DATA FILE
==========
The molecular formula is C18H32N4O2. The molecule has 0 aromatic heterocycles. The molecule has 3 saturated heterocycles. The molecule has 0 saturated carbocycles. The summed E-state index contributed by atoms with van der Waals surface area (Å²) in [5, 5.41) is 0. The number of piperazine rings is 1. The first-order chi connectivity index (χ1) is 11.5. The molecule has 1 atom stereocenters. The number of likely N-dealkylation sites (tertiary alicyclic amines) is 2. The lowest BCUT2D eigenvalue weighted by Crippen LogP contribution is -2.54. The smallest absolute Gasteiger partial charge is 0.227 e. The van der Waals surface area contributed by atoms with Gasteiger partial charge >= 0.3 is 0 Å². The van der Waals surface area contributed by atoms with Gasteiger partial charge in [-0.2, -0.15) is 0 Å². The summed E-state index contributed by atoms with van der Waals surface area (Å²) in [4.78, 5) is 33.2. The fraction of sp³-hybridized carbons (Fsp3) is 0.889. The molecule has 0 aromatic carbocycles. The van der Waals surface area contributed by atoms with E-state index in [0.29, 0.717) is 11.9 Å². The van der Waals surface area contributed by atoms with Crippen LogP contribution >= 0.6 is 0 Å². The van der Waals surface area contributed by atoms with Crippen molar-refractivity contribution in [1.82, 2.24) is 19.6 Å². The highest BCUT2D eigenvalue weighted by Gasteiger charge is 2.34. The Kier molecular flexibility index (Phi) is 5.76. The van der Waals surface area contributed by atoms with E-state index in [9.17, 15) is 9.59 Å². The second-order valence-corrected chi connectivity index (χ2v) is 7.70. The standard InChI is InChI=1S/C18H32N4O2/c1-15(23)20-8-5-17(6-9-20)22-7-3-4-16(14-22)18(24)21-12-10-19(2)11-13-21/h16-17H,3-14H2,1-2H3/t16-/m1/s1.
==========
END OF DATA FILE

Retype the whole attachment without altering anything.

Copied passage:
The molecular formula is C18H32N4O2. The molecule has 0 aromatic heterocycles. The molecule has 3 saturated heterocycles. The molecule has 0 saturated carbocycles. The summed E-state index contributed by atoms with van der Waals surface area (Å²) in [5, 5.41) is 0. The number of piperazine rings is 1. The first-order chi connectivity index (χ1) is 11.5. The molecule has 1 atom stereocenters. The number of likely N-dealkylation sites (tertiary alicyclic amines) is 2. The lowest BCUT2D eigenvalue weighted by Crippen LogP contribution is -2.54. The smallest absolute Gasteiger partial charge is 0.227 e. The van der Waals surface area contributed by atoms with Gasteiger partial charge >= 0.3 is 0 Å². The van der Waals surface area contributed by atoms with Gasteiger partial charge in [-0.2, -0.15) is 0 Å². The summed E-state index contributed by atoms with van der Waals surface area (Å²) in [4.78, 5) is 33.2. The fraction of sp³-hybridized carbons (Fsp3) is 0.889. The molecule has 0 aromatic carbocycles. The van der Waals surface area contributed by atoms with E-state index in [0.29, 0.717) is 11.9 Å². The van der Waals surface area contributed by atoms with Crippen LogP contribution >= 0.6 is 0 Å². The van der Waals surface area contributed by atoms with Crippen molar-refractivity contribution in [1.82, 2.24) is 19.6 Å². The highest BCUT2D eigenvalue weighted by Gasteiger charge is 2.34. The Kier molecular flexibility index (Phi) is 5.76. The van der Waals surface area contributed by atoms with E-state index in [9.17, 15) is 9.59 Å². The second-order valence-corrected chi connectivity index (χ2v) is 7.70. The standard InChI is InChI=1S/C18H32N4O2/c1-15(23)20-8-5-17(6-9-20)22-7-3-4-16(14-22)18(24)21-12-10-19(2)11-13-21/h16-17H,3-14H2,1-2H3/t16-/m1/s1.